It would seem quite easy to get a quotation from a China supplier. Tell them what you are looking for, provide related information and then you expect the supplier to give you quotation, shipping terms. However, there is really nothing to it for an accurate quotation.
To be realistic, things are much complex and trickier just like many other aspects of doing business in China. There are many reasons why buyers do not get accurate quotation from their short-listed suppliers.
1. The supplier thinks you only get quotation for reference
Sometimes you wait for a long time and can not get any news about the quotation from the China suppliers. You would think that they are not interested in your business.
Usually Chinese manufacturers with good marketing skills will receive many pricing requests, in which most are benchmarking purpose for price reference. The reason why you can’t get an accurate pricing is that the supplier thinks you are not serious in purchasing any products and you are just getting price reference.
If you had contacted with the supplier before via email, phone or meeting in person, this would not happen. They know that you are interested in doing business with them and the quotation given out will seldom be benchmark quotation as long as you state clearly your requirement.
2. Misunderstanding Order Requirement
Another reason leading to inaccurate quotation is misunderstanding order requirement. It could probably cause by buyers as they simply described part of their expectations with implicit expectation for quality control, inspection report, packing, etc.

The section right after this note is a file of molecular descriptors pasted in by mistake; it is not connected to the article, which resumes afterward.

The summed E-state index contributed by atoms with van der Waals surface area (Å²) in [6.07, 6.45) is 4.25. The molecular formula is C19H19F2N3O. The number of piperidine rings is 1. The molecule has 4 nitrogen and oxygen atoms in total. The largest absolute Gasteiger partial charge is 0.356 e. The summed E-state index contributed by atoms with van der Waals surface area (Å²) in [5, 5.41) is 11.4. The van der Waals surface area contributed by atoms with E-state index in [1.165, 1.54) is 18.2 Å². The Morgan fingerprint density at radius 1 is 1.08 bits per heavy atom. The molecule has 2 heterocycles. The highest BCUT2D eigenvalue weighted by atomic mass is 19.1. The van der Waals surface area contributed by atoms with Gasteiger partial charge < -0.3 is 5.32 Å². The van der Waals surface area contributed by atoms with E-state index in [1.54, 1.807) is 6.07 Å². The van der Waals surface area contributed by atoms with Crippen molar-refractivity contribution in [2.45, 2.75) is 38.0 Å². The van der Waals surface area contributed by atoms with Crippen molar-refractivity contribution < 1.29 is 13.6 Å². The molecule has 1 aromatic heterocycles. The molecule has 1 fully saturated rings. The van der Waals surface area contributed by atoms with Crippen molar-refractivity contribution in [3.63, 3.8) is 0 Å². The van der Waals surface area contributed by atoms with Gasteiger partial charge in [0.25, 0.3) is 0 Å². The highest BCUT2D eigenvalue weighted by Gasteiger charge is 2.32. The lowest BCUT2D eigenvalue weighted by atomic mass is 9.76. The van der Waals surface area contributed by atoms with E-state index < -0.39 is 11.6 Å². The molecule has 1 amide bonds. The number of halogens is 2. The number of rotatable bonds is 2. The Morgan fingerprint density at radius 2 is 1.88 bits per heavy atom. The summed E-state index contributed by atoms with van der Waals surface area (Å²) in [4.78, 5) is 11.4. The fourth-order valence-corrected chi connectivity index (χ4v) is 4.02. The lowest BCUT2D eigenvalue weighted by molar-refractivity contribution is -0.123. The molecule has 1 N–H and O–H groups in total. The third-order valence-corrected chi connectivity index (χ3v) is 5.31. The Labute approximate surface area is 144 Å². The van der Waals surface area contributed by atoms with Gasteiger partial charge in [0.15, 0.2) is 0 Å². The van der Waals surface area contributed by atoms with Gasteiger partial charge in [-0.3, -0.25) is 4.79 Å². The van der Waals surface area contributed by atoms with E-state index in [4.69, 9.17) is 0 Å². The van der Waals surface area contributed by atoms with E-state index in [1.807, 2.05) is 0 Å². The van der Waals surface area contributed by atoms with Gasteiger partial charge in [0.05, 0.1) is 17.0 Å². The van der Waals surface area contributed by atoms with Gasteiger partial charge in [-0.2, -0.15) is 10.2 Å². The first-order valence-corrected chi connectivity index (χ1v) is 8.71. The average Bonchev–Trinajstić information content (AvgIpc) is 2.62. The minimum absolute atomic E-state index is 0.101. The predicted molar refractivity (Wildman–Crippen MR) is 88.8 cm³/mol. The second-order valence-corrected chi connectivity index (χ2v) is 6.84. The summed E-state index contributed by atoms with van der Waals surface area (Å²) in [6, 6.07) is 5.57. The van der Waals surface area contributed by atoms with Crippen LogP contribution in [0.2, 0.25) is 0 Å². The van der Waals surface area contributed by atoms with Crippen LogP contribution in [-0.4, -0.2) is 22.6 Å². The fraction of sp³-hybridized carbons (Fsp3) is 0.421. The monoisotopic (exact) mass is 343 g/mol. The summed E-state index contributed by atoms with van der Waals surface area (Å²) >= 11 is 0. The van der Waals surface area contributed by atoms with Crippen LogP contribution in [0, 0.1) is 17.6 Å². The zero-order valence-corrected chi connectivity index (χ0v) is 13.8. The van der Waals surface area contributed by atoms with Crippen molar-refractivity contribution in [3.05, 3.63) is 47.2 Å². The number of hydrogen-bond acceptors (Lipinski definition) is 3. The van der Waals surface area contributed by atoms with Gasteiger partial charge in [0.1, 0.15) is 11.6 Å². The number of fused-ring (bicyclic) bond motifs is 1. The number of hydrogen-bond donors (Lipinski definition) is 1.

It would lead to misunderstandings with the suppliers and further negotiation for price increases in later stage. It is highly recommended to list every aspect that needs to be covered in the quotation.
A simple list with the following aspects may be enough.
* Price of the product
* Quality control and inspection
* Cost of any certification document necessary for export
In some more complex cases, it is better to specify your expectation in details such as what kind of certification, what kind of material should be used for packing, etc.
3. The 1st quotation usually leaves room for rounds of negotiation
If you are a frequent visitor to China, you might know it well that in most cases merchants and potential buyers negotiate at length. As a result, it is not strange to leave negotiation margins in the first quotation.